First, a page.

Six sets of twins at Wyland Elementary make school two-rrific
The twelve twins — all fifth-graders — have always stood apart in Wyland Elementary School.
“There are so many of them. They are sort of celebrities in this school. They really even look after each other,” Roberta Good, principal of the school in the Hampton School District, said of the six sets of twins who will graduate from the school this year.
The six started at the school as kindergartners. Next year, they plan to attend Hampton Middle School, a much larger building than Wyland.
“It's nice to have so many other friends who are twins,” said Krystal Huber, 11.
She and her sister, Courtney, have the same haircuts and wear similar eyeglasses and are the only pair of identical twins among the six.
“It's good to have a twin. She is a friend. When my older brother beats me up, she can help,” Courtney said.
Unlike the other five sets of twins, the Huber twins are in the same home room. Hampton allows parents to decide at the elementary level whether they want their twin children in the same classroom.
There are about 4.5 million twins in the United States today — about 2 percent of the general population.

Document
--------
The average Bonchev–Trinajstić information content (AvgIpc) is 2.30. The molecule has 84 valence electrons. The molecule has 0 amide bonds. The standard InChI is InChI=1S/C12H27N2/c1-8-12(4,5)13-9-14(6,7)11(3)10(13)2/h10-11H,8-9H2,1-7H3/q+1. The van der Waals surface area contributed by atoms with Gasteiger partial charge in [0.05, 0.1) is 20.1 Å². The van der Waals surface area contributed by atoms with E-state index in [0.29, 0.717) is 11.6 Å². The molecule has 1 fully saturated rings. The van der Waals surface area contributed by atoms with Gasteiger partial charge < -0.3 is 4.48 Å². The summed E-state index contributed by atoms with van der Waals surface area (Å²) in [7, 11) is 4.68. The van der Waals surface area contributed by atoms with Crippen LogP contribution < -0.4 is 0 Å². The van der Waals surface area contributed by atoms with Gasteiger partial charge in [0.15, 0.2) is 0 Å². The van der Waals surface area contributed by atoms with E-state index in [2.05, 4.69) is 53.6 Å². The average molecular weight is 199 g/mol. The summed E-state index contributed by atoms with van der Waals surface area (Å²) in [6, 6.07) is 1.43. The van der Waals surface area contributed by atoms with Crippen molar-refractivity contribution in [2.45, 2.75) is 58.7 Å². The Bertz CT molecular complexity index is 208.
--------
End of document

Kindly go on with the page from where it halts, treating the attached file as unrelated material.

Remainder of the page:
The Wyland twins reflect that statistic, amounting to about 2 percent of the student body.
What's unusual about them is that they are in the same grade level.
“I think it is so cool. I like the fact that these 12 kids seem to be pretty good friends,” said Lori Furge, mother of twins Jake and Karley Furge, 11.
The Huber twins endlessly confuse teachers and staff at the school, Good said.
“There are 406 students at Wyland. So staff here sometimes confuses even brothers and sisters,” said Good, who has been principal at the school for nine years.
The five other sets of twins at Wyland include two pairs of fraternal boy twins and three pairs of a boy and a girl. They are not fraternal.
Some do not seem to be twins at all. Emma Goodpaster, 11, is considerably taller than her twin brother, Sam — at least for now.
“We're different. We look different. But we kind of have the same personality,” Sam said.
Ian and Josh Andersson, 11, say they feel more like brothers than twins. “Sometimes he has your back. Sometimes he can get annoying. He's just like any other brother,” Josh said.
Twins Steven and Jacob Carr, 10, share many of the interests. “We play the same sports together — baseball and wrestling,” Steven said.
“We also do homework together. We get it done faster that way,” Jacob said.
The 12 have about as much variation in size and personality as any other group of fifth-graders, Good said.
Yet being twins has formed their friendships, Ian said.
“If the rest of these people weren't twins, I'm not sure I'd know them. I would feel more lonely,” he said.
Rick Wills is a staff writer for Trib Total Media. He can be reached at 412-320-7944 or at firstname.lastname@example.org.
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